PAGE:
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Utility of the QT interval in predicting outcomes in patients presenting to the emergency department with chest pain

de Venecia, Toni A.a; Lu, Marvin Y.a; Nwakile, Chinualumogu C.b; Figueredo, Vincent M.b,c

doi: 10.1097/MCA.0000000000000249
Original Research
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Objectives The aim of this study was to investigate whether prolongation of the heart rate-corrected QT interval (QTc) is an independent risk factor for predicting future acute coronary syndrome (ACS) occurrence or mortality in patients with at least one cardiac risk factor presenting with chest pain to the emergency department (ED).

Methods This is a single-center, retrospective study of patients presenting with chest pain to the ED of Einstein Medical Center, Philadelphia, between 2011 and 2012. Proportional hazards models were used to calculate hazard ratios (HRs) for occurrence of ACS or death within 1 year. Kaplan–Meier curves were used to determine the time to event for QTc low (<460 ms) versus QTc high (≥460 ms) groups.

Results A total of 595 patients met the inclusion criteria. Older age, hypertension, diabetes mellitus, and hyperlipidemia were more common in the QTc high group. Patients in the QTc high group were more likely to experience subsequent ACS or death (HR 8.12, 95% confidence interval 4.00–16.72), even after adjusting for traditional cardiac risk factors (HR 7.68, 95% confidence interval 3.57–16.61).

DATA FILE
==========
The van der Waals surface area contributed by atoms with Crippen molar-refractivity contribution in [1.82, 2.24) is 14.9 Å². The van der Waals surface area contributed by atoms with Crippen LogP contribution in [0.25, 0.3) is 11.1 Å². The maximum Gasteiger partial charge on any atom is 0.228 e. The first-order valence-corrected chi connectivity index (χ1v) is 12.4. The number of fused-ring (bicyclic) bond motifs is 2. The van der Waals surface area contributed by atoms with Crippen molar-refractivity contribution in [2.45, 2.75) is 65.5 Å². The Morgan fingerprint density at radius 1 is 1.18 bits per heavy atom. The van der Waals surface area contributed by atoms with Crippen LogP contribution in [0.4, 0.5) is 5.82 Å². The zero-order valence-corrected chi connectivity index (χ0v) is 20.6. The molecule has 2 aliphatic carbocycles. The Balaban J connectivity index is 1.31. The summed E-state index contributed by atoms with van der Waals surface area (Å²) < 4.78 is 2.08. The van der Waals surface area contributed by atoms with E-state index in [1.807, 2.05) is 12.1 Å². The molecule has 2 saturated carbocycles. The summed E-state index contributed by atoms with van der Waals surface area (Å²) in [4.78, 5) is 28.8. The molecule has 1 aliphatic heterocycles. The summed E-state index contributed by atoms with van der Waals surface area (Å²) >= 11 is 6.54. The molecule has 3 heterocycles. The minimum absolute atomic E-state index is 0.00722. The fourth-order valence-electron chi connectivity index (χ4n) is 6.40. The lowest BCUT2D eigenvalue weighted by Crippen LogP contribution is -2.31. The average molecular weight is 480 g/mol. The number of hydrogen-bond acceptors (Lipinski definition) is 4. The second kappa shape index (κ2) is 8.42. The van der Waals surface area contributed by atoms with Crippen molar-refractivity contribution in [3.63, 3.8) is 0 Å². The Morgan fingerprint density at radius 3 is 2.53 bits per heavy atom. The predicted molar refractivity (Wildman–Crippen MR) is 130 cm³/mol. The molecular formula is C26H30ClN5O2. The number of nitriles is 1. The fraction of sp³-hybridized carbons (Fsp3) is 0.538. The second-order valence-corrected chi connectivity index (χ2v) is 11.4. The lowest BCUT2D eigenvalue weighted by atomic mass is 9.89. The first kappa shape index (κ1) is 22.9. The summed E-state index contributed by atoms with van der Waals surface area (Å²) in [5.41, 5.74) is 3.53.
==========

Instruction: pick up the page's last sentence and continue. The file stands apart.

Conclusion QTc prolongation at ED presentation with chest pain and at least one cardiac risk factor predicts subsequent ACS and death.

aDepartment of Internal Medicine

bEinstein Institute for Heart and Vascular Health, Einstein Medical Center

cDepartment of Cardiology, Sidney Kimmel Medical College, Thomas Jefferson University, Philadelphia, Pennsylvania, USA

Correspondence to Vincent M. Figueredo, MD, Einstein Institute for Heart and Vascular Health, 5501 Old York Road, 3rd Floor Levy Building, Philadelphia, PA 19141, USA Tel: +1 215 456 8991; fax: +1 215 456 3533; e-mail: figueredov@einstein.edu

Received February 9, 2015

Received in revised form March 2, 2015

Accepted March 9, 2015

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